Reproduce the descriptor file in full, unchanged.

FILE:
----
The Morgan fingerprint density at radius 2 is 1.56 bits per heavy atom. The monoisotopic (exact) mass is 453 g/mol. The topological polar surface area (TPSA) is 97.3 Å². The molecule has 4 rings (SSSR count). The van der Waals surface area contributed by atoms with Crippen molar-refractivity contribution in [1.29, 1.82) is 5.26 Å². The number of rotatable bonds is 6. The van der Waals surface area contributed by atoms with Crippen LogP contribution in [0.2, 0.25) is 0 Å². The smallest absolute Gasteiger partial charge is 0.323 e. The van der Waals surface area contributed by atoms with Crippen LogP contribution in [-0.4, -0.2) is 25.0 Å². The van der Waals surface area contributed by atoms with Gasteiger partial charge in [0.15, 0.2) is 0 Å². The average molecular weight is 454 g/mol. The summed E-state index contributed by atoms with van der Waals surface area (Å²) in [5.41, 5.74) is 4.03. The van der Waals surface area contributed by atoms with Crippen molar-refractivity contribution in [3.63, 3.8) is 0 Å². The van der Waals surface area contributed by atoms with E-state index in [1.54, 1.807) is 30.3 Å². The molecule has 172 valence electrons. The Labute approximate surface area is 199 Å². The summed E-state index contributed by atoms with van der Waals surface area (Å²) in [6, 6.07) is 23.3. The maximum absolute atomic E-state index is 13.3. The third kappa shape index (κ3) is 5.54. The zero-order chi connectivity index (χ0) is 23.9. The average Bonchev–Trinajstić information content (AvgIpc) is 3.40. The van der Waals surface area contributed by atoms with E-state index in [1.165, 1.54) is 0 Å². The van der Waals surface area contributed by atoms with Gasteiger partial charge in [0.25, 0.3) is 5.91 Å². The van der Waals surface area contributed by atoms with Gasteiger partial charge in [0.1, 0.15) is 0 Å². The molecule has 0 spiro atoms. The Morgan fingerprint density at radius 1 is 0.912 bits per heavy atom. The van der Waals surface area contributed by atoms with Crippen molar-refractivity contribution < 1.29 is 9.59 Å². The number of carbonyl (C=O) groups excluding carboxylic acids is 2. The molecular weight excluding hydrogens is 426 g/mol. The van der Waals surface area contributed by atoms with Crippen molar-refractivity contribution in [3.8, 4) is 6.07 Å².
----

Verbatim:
The Morgan fingerprint density at radius 2 is 1.56 bits per heavy atom. The monoisotopic (exact) mass is 453 g/mol. The topological polar surface area (TPSA) is 97.3 Å². The molecule has 4 rings (SSSR count). The van der Waals surface area contributed by atoms with Crippen molar-refractivity contribution in [1.29, 1.82) is 5.26 Å². The number of rotatable bonds is 6. The van der Waals surface area contributed by atoms with Crippen LogP contribution in [0.2, 0.25) is 0 Å². The smallest absolute Gasteiger partial charge is 0.323 e. The van der Waals surface area contributed by atoms with Crippen LogP contribution in [-0.4, -0.2) is 25.0 Å². The van der Waals surface area contributed by atoms with Gasteiger partial charge in [0.15, 0.2) is 0 Å². The average molecular weight is 454 g/mol. The summed E-state index contributed by atoms with van der Waals surface area (Å²) in [5.41, 5.74) is 4.03. The van der Waals surface area contributed by atoms with Crippen molar-refractivity contribution in [3.63, 3.8) is 0 Å². The van der Waals surface area contributed by atoms with E-state index in [1.54, 1.807) is 30.3 Å². The molecule has 172 valence electrons. The Labute approximate surface area is 199 Å². The summed E-state index contributed by atoms with van der Waals surface area (Å²) in [6, 6.07) is 23.3. The maximum absolute atomic E-state index is 13.3. The third kappa shape index (κ3) is 5.54. The zero-order chi connectivity index (χ0) is 23.9. The average Bonchev–Trinajstić information content (AvgIpc) is 3.40. The van der Waals surface area contributed by atoms with E-state index in [1.165, 1.54) is 0 Å². The van der Waals surface area contributed by atoms with Gasteiger partial charge in [0.25, 0.3) is 5.91 Å². The van der Waals surface area contributed by atoms with Gasteiger partial charge in [0.1, 0.15) is 0 Å². The molecule has 0 spiro atoms. The Morgan fingerprint density at radius 1 is 0.912 bits per heavy atom. The van der Waals surface area contributed by atoms with Crippen molar-refractivity contribution < 1.29 is 9.59 Å². The number of carbonyl (C=O) groups excluding carboxylic acids is 2. The molecular weight excluding hydrogens is 426 g/mol. The van der Waals surface area contributed by atoms with Crippen molar-refractivity contribution in [3.8, 4) is 6.07 Å².